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tv   This Week in Defense  CBS  August 5, 2012 11:30am-12:00pm EDT

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♪[ music ] welcome to this week in defense news, i'm vago muradian. as syria totters toward regime change, securing its chemical weapons becoming a critical concern. first, jobs and the threat of administration. top pentagon administration -- are being increasingly vocal about the damage those cuts would inflict on the u.s. military, and the u.s. economy. up to 2 million jobs are on the line, unless congress resolves the crisis by january 2. losing those high paying jobs
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nows, as the economy struggles to regain its footing, could push the u.s. back into a recession. virginia's republican governor bob mcdonald was there along with three virginia congressmen representing both parties. after the rally, i caught up with wes bush, the chairman, ceo of northrup grum unled. i asked him what needs to happen to avoid sequestration. >> this could be avoided by congress coming together, and recognizing that this is an issue that they can solve. this is an issue that would have a devastating impact on our country. we need to compromise. i think the american people expect that of our congress. that we come together, we retch a compromise, and we keep this from happening. >> but from a time perspective, if you look at, we've got about 150 days before this happens. legislative calender, it's a very, very crowded day for
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lawmakers. and while publicly, everybody says this can be solved, privately, there's an increasing view that it can't be solved. what specifically can be done in the last 150 days to convince them to listen, this is both a revenue increase, it's an in entitlement cut. >> time is getting short, and there is some thinking from time to time that there can be a solution on this, around the end of the year, and that will solve the problem, that's bad thinking. sequestration is having an impact today. today, companies are holding back on employment, companies are holding back on investment, because of the uncertainty that's been introduced by this irrational approach. how do we solve it? the way we've always reached compromises. first, we have to agree that we're going to put everything on the table, and we have to be honest about what the budgetary issues are. we have to look at them not only today. we have to be honest about the projections that we're seeing. there have been a variety of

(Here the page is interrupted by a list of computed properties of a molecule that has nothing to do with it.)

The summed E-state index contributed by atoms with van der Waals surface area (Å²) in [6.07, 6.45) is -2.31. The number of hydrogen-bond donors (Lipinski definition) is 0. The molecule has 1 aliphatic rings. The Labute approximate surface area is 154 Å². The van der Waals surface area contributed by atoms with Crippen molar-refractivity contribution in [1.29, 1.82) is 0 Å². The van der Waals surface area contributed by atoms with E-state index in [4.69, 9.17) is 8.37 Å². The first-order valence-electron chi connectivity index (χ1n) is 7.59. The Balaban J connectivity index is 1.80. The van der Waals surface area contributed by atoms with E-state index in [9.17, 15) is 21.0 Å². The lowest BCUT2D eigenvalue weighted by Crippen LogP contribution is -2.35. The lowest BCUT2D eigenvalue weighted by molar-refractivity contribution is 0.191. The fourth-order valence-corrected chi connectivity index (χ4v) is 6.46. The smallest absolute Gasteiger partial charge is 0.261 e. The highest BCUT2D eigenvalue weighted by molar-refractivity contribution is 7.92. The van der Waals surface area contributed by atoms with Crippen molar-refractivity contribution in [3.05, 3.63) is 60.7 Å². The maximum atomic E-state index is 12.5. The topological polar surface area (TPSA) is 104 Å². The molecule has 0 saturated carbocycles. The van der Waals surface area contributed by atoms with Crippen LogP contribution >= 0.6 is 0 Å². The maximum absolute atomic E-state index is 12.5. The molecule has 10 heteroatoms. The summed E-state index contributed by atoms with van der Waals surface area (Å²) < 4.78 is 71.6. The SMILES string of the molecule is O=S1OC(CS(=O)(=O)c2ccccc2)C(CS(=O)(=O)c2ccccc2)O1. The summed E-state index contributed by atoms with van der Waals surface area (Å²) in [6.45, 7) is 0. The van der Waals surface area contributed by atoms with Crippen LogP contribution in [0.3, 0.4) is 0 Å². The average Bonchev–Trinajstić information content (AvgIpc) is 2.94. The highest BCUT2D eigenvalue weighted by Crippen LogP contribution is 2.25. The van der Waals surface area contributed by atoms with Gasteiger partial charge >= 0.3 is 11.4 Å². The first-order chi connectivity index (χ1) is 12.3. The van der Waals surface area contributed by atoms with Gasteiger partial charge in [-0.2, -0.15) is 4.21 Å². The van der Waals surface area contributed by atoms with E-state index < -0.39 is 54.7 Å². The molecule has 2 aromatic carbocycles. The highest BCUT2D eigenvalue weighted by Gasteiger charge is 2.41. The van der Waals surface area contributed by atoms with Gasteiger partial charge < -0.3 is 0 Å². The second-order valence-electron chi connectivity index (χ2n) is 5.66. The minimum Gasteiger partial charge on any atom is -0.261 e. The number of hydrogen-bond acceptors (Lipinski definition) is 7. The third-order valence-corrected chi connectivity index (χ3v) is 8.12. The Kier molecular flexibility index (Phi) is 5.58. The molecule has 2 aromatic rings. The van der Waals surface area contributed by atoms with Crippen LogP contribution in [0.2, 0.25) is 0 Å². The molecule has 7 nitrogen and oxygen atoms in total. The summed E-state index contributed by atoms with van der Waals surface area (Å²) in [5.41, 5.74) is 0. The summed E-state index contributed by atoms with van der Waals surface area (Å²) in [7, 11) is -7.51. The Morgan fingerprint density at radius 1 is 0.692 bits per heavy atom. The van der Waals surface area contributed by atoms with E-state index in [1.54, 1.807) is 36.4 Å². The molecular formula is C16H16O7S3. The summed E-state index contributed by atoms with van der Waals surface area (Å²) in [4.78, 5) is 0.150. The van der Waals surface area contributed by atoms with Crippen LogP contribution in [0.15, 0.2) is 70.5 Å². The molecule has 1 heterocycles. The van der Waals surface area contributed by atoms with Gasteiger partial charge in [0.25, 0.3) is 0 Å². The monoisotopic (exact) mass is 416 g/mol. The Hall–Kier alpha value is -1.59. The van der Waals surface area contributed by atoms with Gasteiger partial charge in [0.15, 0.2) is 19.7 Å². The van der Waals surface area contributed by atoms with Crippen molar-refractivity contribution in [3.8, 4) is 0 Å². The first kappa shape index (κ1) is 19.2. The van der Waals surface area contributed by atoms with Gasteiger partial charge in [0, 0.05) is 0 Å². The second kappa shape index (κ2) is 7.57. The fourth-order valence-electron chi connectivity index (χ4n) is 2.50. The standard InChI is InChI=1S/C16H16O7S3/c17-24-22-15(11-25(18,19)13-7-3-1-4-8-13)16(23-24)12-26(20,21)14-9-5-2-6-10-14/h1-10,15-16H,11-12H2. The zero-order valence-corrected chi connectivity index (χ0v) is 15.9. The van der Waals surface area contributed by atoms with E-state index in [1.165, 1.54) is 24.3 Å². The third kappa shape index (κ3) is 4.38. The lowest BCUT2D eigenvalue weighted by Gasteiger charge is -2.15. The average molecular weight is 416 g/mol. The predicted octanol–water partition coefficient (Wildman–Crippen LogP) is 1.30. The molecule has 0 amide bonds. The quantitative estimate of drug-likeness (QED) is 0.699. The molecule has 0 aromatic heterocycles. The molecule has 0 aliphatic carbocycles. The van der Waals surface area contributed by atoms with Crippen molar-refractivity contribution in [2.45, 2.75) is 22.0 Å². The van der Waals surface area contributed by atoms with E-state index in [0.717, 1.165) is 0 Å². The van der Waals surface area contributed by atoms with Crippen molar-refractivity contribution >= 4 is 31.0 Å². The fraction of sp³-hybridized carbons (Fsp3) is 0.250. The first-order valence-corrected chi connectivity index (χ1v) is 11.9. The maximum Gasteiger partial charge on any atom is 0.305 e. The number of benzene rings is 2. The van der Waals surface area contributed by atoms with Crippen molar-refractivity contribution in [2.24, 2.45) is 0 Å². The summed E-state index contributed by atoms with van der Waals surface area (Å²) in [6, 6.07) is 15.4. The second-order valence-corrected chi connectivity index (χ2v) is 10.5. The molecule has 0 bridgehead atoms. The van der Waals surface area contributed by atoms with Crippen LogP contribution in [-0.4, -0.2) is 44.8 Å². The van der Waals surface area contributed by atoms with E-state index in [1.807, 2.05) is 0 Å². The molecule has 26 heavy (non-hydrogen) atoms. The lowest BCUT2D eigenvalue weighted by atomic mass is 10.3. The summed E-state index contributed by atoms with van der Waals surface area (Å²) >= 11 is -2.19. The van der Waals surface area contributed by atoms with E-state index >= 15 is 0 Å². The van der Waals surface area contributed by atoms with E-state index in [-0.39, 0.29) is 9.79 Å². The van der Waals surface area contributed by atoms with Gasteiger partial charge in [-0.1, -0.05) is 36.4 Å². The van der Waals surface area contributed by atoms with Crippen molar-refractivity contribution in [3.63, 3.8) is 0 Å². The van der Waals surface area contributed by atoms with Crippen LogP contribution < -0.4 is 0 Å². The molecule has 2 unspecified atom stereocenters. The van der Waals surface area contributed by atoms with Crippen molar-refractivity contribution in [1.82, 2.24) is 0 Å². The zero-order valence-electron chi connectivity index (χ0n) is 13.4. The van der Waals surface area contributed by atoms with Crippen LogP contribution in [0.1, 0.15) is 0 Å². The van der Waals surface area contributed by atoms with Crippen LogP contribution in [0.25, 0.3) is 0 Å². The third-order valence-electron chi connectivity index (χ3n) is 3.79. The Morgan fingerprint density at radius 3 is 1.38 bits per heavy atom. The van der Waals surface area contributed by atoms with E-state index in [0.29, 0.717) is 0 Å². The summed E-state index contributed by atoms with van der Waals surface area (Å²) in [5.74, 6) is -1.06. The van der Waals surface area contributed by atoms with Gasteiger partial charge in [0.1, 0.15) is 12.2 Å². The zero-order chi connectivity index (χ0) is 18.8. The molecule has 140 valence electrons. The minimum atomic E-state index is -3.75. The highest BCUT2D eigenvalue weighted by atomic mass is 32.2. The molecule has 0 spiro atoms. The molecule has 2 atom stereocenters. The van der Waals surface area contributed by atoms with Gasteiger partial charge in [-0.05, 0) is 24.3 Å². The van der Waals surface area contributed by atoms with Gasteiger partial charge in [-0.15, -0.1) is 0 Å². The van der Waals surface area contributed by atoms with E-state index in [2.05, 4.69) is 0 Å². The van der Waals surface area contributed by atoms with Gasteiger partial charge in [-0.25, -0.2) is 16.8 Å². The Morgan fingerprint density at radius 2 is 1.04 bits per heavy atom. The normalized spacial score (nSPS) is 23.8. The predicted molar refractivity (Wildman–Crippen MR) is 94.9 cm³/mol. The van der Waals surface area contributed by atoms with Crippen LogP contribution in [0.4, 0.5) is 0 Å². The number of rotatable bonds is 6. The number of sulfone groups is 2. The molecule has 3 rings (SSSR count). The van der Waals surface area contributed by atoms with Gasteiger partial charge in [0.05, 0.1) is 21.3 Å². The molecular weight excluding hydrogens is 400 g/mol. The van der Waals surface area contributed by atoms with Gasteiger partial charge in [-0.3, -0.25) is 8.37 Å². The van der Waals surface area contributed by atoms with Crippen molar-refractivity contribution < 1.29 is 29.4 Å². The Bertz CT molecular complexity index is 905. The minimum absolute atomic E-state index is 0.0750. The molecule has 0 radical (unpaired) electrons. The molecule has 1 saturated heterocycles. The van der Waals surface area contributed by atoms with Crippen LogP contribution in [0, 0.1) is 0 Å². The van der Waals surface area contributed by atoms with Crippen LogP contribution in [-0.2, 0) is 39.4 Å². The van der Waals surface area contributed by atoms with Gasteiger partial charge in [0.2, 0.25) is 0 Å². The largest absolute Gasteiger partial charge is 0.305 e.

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ways that have been put forward. i don't want to suggest i have the greatest insight, but we're not going to get there if everyone takes a hardened position that it can only be done one way. there has to be a compromise there. >> meeting almost on a weekly basis. in those meetings, you know, what are you telling, what's the secretary telling you? >> those meetings have been a great opportunity to share perspectives on this. it's really important, of course for the department of defense and the defense industrial base to have a very clear and transparent relationship when it comes to planning for this type of potential impact. so a lot of this discussion has been around having clarity around the issues that we're dealing with, and secretary panetta, and the department ofntion e.officials have been clear about their concerns on this as well. a lot of this is simply sharing
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perspective, so we don't surprise each other, as we're each thinking our way through this, and the other part of it also is of course talking about how we're approaching all of the constituencies that are involved in this, to make sure that we have accurate information. none of us want to be in a position where we're conveying inaccurate information in this. >> what's really important to have those? what about partial sequestering. $54billion or so to kick the can down the road. is that a viable option? >> i don't want to speculate on what might be deemed viable. i will tell you this, our nation needs to come together and solve it. simply kicking the can, i don't think is a good solution. i think we need a solution that the markets can rely on. companies can rely on to form their investment strategies that other governments around the globe can look at our country and say, yes they have their act together.